Azithromycin as Potent Inhibitor of Cell Migration in Tumor Cell Line

Shumaila Usman, Kauser Ismail, Syed Saud Hasan, Mohsin Turab, Almas Jabeen, Dabeeran Zehra, Nabila Rasheed


Continuous obstacles behind the discovery of novel drugs for cancer therapy have necessitated the development of alternative strategy of drug repurposing—the development of old drugs for new therapeutic purposes. With an improved understanding of the hallmarks of cancer, this strategy offers a cost-effective process for the treatment of human neoplastic disease, thereby facilitating rapid clinical translation. In this regard, macrolide antibiotics (MAs), which include a wide spectrum of activities against Gram-positive bacteria, have also been proposed as anticancer drugs for multiple tumor types. Over the past few years, significant progress has been achieved in anticancer therapy, but development of resistance and unavoidable side effects have weakened these attainments. Considering this severe condition, a number of drugs with novel antitumor mechanisms are under investigations including antimicrobials that have been shown to possess anti-inflammatory, immunomodulatory, and cytotoxic effects. In this regard, both conventional and novel antimicrobials are being studied to explore their anticancer potential along with underlying mechanisms that may render them as effective anticancer drugs in the future. Hence, in the latest study, we tested the role of a macrolide antibiotic drug, Azithromycin (AZM) alone, in combination with standard chemotherapeutic agent Sorafenib (Sorafenib/AZM) and its gold conjugated nanoparticles (AuAZM) as an anti angiogenic agent in hepatoma cell line hepG2 through wound healing assay. The migratory potential of HepG2 cells after being exposed to different treatments (AZM, Sorafenib, Sorafenib/AZM, and Au-AZM at IC50 concentrations) was observed at 0, 6, 24, 48, and 72 hours. The results of our study showed that AZM exhibited highly significant reduction in wound healing with p-value (< 0.001) up till 72 hours, while Sorafenib, Sorafenib/AZM, and Au-AZM inhibited wound healing up to 48 hours (p-value < 0.001). The current study revealed a comparatively higher antiangiogenic potential of AZM in cancer cells, thereby suggesting its clinical application for cancer treatment.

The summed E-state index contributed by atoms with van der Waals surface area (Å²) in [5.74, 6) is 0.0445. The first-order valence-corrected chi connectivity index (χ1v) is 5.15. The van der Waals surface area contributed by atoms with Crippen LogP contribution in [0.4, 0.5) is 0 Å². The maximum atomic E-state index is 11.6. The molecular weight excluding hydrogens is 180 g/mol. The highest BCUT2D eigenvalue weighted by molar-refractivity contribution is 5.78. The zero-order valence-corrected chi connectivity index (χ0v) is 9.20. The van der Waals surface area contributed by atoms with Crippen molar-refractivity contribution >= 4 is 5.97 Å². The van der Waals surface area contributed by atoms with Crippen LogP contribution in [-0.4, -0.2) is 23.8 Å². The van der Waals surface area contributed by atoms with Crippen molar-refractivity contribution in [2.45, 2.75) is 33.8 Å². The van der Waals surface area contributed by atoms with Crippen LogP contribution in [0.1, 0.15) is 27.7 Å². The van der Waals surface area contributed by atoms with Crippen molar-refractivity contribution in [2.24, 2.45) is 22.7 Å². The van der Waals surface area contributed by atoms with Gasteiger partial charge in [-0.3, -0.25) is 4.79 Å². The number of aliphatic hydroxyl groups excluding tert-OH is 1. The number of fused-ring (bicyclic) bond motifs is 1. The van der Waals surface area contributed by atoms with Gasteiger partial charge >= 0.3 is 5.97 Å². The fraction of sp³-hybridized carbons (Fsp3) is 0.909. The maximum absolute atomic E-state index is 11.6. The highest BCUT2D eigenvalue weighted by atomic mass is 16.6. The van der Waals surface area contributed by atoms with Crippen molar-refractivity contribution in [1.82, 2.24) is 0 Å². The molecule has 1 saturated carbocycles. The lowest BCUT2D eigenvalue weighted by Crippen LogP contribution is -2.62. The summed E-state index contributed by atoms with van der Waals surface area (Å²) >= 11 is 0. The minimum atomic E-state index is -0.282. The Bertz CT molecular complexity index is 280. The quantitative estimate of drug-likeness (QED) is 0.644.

Keywords: azithromycin, wound healing potential, tumor cell line, cell migration.

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